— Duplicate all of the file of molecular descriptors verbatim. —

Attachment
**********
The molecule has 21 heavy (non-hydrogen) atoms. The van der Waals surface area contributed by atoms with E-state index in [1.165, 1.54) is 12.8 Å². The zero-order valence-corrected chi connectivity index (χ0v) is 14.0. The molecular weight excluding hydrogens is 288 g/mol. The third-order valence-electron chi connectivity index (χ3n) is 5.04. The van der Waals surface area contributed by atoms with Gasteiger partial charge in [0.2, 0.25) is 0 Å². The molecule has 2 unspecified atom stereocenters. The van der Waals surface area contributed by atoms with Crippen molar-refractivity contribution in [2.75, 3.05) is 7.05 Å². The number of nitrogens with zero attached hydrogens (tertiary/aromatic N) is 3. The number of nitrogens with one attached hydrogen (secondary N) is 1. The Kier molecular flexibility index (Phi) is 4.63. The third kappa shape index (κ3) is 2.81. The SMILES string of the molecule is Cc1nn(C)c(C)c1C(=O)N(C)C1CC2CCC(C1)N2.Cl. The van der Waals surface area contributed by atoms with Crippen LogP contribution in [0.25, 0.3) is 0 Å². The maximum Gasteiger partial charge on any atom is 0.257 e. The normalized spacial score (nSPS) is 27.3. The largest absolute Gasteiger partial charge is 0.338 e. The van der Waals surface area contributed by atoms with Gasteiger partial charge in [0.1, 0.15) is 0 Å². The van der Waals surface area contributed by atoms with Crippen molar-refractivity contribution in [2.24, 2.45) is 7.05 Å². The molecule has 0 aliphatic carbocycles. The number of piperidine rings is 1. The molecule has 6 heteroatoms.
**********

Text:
The molecule has 21 heavy (non-hydrogen) atoms. The van der Waals surface area contributed by atoms with E-state index in [1.165, 1.54) is 12.8 Å². The zero-order valence-corrected chi connectivity index (χ0v) is 14.0. The molecular weight excluding hydrogens is 288 g/mol. The third-order valence-electron chi connectivity index (χ3n) is 5.04. The van der Waals surface area contributed by atoms with Gasteiger partial charge in [0.2, 0.25) is 0 Å². The molecule has 2 unspecified atom stereocenters. The van der Waals surface area contributed by atoms with Crippen molar-refractivity contribution in [2.75, 3.05) is 7.05 Å². The number of nitrogens with zero attached hydrogens (tertiary/aromatic N) is 3. The number of nitrogens with one attached hydrogen (secondary N) is 1. The Kier molecular flexibility index (Phi) is 4.63. The third kappa shape index (κ3) is 2.81. The SMILES string of the molecule is Cc1nn(C)c(C)c1C(=O)N(C)C1CC2CCC(C1)N2.Cl. The van der Waals surface area contributed by atoms with Crippen LogP contribution in [0.25, 0.3) is 0 Å². The maximum Gasteiger partial charge on any atom is 0.257 e. The normalized spacial score (nSPS) is 27.3. The largest absolute Gasteiger partial charge is 0.338 e. The van der Waals surface area contributed by atoms with Gasteiger partial charge in [0.1, 0.15) is 0 Å². The van der Waals surface area contributed by atoms with Crippen molar-refractivity contribution in [2.24, 2.45) is 7.05 Å². The molecule has 0 aliphatic carbocycles. The number of piperidine rings is 1. The molecule has 6 heteroatoms.